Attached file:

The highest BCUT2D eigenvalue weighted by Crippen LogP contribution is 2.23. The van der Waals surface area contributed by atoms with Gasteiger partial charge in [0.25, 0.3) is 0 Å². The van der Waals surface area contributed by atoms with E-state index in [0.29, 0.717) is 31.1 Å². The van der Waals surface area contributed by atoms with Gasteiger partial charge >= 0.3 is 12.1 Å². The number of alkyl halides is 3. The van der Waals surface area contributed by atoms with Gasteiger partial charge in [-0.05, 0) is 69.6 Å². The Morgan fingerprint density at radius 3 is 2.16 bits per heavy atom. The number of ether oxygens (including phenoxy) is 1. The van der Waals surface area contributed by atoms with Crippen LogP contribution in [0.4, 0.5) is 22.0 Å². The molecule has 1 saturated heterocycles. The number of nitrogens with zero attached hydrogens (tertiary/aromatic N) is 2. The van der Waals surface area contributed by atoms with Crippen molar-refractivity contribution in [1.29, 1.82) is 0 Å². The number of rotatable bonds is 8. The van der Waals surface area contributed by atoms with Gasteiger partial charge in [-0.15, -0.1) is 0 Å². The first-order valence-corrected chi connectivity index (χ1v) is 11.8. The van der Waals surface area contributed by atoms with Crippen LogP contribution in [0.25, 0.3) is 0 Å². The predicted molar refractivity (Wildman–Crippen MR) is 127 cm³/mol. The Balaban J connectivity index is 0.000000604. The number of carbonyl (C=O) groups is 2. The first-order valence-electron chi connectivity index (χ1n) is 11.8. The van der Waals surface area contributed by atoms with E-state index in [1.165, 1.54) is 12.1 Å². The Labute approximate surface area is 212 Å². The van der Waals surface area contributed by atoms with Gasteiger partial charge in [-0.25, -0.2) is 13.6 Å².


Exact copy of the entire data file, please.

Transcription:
The highest BCUT2D eigenvalue weighted by Crippen LogP contribution is 2.23. The van der Waals surface area contributed by atoms with Gasteiger partial charge in [0.25, 0.3) is 0 Å². The van der Waals surface area contributed by atoms with E-state index in [0.29, 0.717) is 31.1 Å². The van der Waals surface area contributed by atoms with Gasteiger partial charge >= 0.3 is 12.1 Å². The number of alkyl halides is 3. The van der Waals surface area contributed by atoms with Gasteiger partial charge in [-0.05, 0) is 69.6 Å². The Morgan fingerprint density at radius 3 is 2.16 bits per heavy atom. The number of ether oxygens (including phenoxy) is 1. The van der Waals surface area contributed by atoms with Crippen LogP contribution in [0.4, 0.5) is 22.0 Å². The molecule has 1 saturated heterocycles. The number of nitrogens with zero attached hydrogens (tertiary/aromatic N) is 2. The van der Waals surface area contributed by atoms with Crippen molar-refractivity contribution in [1.29, 1.82) is 0 Å². The number of rotatable bonds is 8. The van der Waals surface area contributed by atoms with Gasteiger partial charge in [-0.15, -0.1) is 0 Å². The first-order valence-corrected chi connectivity index (χ1v) is 11.8. The van der Waals surface area contributed by atoms with Crippen LogP contribution in [0.25, 0.3) is 0 Å². The predicted molar refractivity (Wildman–Crippen MR) is 127 cm³/mol. The Balaban J connectivity index is 0.000000604. The number of carbonyl (C=O) groups is 2. The first-order valence-electron chi connectivity index (χ1n) is 11.8. The van der Waals surface area contributed by atoms with E-state index in [1.165, 1.54) is 12.1 Å². The Labute approximate surface area is 212 Å². The van der Waals surface area contributed by atoms with Gasteiger partial charge in [-0.25, -0.2) is 13.6 Å².